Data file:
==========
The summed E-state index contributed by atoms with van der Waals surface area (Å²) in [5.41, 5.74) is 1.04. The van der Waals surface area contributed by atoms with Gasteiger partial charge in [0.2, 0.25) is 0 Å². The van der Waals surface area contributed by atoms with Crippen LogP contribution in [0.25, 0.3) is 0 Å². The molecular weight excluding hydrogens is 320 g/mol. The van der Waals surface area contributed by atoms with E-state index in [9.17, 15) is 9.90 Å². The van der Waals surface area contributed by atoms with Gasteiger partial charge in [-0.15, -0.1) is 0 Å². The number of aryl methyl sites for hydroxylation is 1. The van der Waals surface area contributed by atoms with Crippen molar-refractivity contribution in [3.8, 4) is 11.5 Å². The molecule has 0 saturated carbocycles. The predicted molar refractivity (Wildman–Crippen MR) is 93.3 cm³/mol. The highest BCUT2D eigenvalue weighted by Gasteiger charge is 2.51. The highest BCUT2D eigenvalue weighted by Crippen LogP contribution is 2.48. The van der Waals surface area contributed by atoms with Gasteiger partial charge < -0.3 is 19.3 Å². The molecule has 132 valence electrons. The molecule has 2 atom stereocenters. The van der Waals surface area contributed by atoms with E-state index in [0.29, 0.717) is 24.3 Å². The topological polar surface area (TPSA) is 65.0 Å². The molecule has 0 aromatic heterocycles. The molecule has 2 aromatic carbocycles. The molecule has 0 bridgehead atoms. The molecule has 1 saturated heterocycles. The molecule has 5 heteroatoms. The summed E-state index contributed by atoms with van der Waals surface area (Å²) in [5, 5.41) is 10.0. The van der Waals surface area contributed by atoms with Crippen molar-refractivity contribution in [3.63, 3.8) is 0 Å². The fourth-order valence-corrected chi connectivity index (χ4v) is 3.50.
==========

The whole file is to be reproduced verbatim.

The summed E-state index contributed by atoms with van der Waals surface area (Å²) in [5.41, 5.74) is 1.04. The van der Waals surface area contributed by atoms with Gasteiger partial charge in [0.2, 0.25) is 0 Å². The van der Waals surface area contributed by atoms with Crippen LogP contribution in [0.25, 0.3) is 0 Å². The molecular weight excluding hydrogens is 320 g/mol. The van der Waals surface area contributed by atoms with E-state index in [9.17, 15) is 9.90 Å². The van der Waals surface area contributed by atoms with Gasteiger partial charge in [-0.15, -0.1) is 0 Å². The number of aryl methyl sites for hydroxylation is 1. The van der Waals surface area contributed by atoms with Crippen molar-refractivity contribution in [3.8, 4) is 11.5 Å². The molecule has 0 saturated carbocycles. The predicted molar refractivity (Wildman–Crippen MR) is 93.3 cm³/mol. The highest BCUT2D eigenvalue weighted by Gasteiger charge is 2.51. The highest BCUT2D eigenvalue weighted by Crippen LogP contribution is 2.48. The van der Waals surface area contributed by atoms with Gasteiger partial charge < -0.3 is 19.3 Å². The molecule has 132 valence electrons. The molecule has 2 atom stereocenters. The van der Waals surface area contributed by atoms with E-state index in [0.29, 0.717) is 24.3 Å². The topological polar surface area (TPSA) is 65.0 Å². The molecule has 0 aromatic heterocycles. The molecule has 2 aromatic carbocycles. The molecule has 0 bridgehead atoms. The molecule has 1 saturated heterocycles. The molecule has 5 heteroatoms. The summed E-state index contributed by atoms with van der Waals surface area (Å²) in [5, 5.41) is 10.0. The van der Waals surface area contributed by atoms with Crippen molar-refractivity contribution in [3.63, 3.8) is 0 Å². The fourth-order valence-corrected chi connectivity index (χ4v) is 3.50.